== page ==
“This is so much more than a baseball book. There’s a lot of the Babe, but it’s a history book, a mystery book, a complex book that beautifully details an era in America. I loved it!”
As the Roaring Twenties get under way, corruption seems everywhere—from the bootleggers flouting Prohibition to the cherished heroes of the American Pastime now tarnished by scandal. Swept up in the maelstrom are Dr. Jamie Fraser and Speed Cook . . .
Babe Ruth, the Sultan of Swat, is having a record-breaking season in his first year as a New York Yankee. Larger than life on the field and off, Ruth is about to discover what the Chicago White Sox players accused of throwing the 1919 World Series are learning—baseball heroes are not invulnerable to scandal. With suspicion in the air, Ruth’s 1918 World Series win for the Boston Red Sox is now being questioned. Under scrutiny by the new baseball commissioner and enmeshed with gambling kingpin Arnold Rothstein, Ruth turns for help to Speed Cook—a former professional ballplayer himself before the game was segregated and now a promoter of Negro baseball—who’s familiar with the dirty underside of the sport.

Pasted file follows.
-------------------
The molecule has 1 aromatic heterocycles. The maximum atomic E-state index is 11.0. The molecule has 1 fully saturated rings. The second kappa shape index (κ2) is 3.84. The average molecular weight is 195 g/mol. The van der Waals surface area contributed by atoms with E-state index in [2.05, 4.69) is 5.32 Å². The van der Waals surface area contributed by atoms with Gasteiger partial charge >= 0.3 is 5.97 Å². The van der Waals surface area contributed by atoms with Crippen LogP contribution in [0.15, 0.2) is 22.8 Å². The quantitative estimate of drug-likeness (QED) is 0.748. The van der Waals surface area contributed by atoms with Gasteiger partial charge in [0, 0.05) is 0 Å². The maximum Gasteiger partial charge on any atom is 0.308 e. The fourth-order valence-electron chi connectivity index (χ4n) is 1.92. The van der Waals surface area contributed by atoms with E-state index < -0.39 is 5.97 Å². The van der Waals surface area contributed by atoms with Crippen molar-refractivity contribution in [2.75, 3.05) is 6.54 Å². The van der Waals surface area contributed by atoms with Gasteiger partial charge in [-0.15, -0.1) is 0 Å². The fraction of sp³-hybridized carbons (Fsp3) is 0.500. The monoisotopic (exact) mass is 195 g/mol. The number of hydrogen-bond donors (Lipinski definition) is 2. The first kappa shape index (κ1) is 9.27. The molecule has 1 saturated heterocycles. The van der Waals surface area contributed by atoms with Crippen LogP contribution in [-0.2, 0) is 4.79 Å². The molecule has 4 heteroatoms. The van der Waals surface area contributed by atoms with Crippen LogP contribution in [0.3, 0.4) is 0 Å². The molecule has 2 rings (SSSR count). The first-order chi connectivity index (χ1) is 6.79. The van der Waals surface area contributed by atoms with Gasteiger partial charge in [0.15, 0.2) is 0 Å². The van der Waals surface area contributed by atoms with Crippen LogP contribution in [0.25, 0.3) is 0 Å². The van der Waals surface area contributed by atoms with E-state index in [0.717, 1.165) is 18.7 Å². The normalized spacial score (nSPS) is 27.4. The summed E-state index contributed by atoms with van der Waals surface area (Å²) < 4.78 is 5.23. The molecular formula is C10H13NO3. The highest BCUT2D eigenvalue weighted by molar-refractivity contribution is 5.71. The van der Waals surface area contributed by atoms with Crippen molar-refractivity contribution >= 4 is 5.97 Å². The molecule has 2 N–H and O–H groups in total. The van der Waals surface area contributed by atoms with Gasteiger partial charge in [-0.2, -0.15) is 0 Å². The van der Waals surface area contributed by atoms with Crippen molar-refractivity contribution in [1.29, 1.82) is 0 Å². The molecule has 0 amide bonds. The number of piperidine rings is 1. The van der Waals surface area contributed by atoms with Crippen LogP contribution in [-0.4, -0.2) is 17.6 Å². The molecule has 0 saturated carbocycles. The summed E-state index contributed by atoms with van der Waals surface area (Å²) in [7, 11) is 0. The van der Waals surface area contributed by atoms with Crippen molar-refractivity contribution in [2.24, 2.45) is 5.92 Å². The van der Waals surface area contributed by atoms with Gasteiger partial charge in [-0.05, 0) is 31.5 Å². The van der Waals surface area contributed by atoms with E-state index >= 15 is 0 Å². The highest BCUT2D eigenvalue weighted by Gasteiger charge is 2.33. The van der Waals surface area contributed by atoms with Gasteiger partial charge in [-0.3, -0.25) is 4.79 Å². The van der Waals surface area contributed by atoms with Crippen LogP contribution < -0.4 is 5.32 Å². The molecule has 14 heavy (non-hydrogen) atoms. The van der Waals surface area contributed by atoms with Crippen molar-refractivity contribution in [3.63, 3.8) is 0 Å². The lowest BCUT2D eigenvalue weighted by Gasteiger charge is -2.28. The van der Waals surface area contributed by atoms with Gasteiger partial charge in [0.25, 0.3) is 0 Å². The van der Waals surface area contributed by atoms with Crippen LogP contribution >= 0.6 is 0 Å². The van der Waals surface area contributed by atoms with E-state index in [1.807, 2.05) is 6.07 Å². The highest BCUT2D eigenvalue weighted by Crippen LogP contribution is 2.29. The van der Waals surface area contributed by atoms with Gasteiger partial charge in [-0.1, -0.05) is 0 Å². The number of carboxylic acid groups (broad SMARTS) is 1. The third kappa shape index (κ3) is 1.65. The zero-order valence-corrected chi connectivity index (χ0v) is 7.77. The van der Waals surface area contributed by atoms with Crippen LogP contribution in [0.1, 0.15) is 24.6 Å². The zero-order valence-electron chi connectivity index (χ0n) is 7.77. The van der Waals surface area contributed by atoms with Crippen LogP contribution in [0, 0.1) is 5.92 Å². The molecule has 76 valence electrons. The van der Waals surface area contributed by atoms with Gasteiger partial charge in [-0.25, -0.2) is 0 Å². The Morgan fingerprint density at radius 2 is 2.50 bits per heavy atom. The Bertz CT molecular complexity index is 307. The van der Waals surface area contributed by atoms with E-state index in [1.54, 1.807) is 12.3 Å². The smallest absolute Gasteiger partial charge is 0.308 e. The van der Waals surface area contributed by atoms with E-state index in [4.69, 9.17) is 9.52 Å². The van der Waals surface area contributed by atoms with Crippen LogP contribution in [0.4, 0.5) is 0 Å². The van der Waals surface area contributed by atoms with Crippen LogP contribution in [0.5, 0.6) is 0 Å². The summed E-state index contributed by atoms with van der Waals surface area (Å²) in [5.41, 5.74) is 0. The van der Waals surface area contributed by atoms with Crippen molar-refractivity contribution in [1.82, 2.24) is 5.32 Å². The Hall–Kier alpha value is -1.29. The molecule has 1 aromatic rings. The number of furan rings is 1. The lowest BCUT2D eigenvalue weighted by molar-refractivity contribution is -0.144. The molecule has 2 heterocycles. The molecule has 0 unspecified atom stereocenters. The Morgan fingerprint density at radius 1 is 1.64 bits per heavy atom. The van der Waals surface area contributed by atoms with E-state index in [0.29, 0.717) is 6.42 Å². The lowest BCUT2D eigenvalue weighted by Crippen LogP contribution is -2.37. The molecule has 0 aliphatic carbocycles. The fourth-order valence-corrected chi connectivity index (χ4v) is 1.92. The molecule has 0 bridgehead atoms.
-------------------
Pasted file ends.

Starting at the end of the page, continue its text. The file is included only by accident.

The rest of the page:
Cook in turn enlists the help of Dr. Jamie Fraser, whose wife Eliza is coproducing a silent film starring the Yankee outfielder. Restraint does not come easily to the reckless Ruth, but the Frasers try to keep him in line while Cook digs around. As all this plays out, Cook’s son Joshua and Fraser’s daughter Violet are brought together by a shocking tragedy. But an interracial relationship in 1920 feels as dangerous as a public scandal—even more so because Joshua is heavily involved in bootlegging. Trying to protect Ruth and their own children, Fraser and Cook find themselves playing a dangerous game . . .
“Babe Ruth was as mythic as a person gets, and the author has surrounded the Babe with a Prohibition cast of bootleggers, gangsters, and thugs, giving us a fine yarn that mixes and matches the grand glories of the National Pastime with the nefarious foibles of human nature.”